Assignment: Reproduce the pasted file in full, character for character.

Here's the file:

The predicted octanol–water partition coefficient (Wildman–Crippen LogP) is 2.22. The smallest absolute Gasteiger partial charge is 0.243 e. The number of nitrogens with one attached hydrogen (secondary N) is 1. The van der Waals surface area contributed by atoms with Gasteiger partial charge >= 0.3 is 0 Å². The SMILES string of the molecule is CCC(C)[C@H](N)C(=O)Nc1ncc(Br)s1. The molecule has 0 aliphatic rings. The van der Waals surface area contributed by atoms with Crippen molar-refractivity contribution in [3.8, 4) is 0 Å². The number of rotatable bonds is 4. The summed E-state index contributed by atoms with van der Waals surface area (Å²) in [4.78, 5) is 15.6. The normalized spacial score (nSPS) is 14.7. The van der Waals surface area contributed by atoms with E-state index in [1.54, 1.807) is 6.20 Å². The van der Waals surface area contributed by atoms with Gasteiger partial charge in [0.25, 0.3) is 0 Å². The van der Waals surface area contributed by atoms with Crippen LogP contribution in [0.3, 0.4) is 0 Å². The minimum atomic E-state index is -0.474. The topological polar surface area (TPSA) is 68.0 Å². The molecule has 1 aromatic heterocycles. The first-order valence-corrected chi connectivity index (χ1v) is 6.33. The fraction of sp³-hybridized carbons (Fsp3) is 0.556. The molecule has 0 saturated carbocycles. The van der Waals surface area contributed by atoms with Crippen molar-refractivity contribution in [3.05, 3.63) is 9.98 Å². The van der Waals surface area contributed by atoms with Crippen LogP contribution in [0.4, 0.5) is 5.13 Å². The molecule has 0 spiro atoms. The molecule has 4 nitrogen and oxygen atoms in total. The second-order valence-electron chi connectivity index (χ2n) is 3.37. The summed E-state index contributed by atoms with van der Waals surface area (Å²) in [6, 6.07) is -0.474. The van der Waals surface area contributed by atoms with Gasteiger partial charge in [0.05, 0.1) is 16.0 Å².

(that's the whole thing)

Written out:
The predicted octanol–water partition coefficient (Wildman–Crippen LogP) is 2.22. The smallest absolute Gasteiger partial charge is 0.243 e. The number of nitrogens with one attached hydrogen (secondary N) is 1. The van der Waals surface area contributed by atoms with Gasteiger partial charge >= 0.3 is 0 Å². The SMILES string of the molecule is CCC(C)[C@H](N)C(=O)Nc1ncc(Br)s1. The molecule has 0 aliphatic rings. The van der Waals surface area contributed by atoms with Crippen molar-refractivity contribution in [3.8, 4) is 0 Å². The number of rotatable bonds is 4. The summed E-state index contributed by atoms with van der Waals surface area (Å²) in [4.78, 5) is 15.6. The normalized spacial score (nSPS) is 14.7. The van der Waals surface area contributed by atoms with E-state index in [1.54, 1.807) is 6.20 Å². The van der Waals surface area contributed by atoms with Gasteiger partial charge in [0.25, 0.3) is 0 Å². The van der Waals surface area contributed by atoms with Crippen LogP contribution in [0.3, 0.4) is 0 Å². The minimum atomic E-state index is -0.474. The topological polar surface area (TPSA) is 68.0 Å². The molecule has 1 aromatic heterocycles. The first-order valence-corrected chi connectivity index (χ1v) is 6.33. The fraction of sp³-hybridized carbons (Fsp3) is 0.556. The molecule has 0 saturated carbocycles. The van der Waals surface area contributed by atoms with Crippen molar-refractivity contribution in [3.05, 3.63) is 9.98 Å². The van der Waals surface area contributed by atoms with Crippen LogP contribution in [0.4, 0.5) is 5.13 Å². The molecule has 0 spiro atoms. The molecule has 4 nitrogen and oxygen atoms in total. The second-order valence-electron chi connectivity index (χ2n) is 3.37. The summed E-state index contributed by atoms with van der Waals surface area (Å²) in [6, 6.07) is -0.474. The van der Waals surface area contributed by atoms with Gasteiger partial charge in [0.05, 0.1) is 16.0 Å².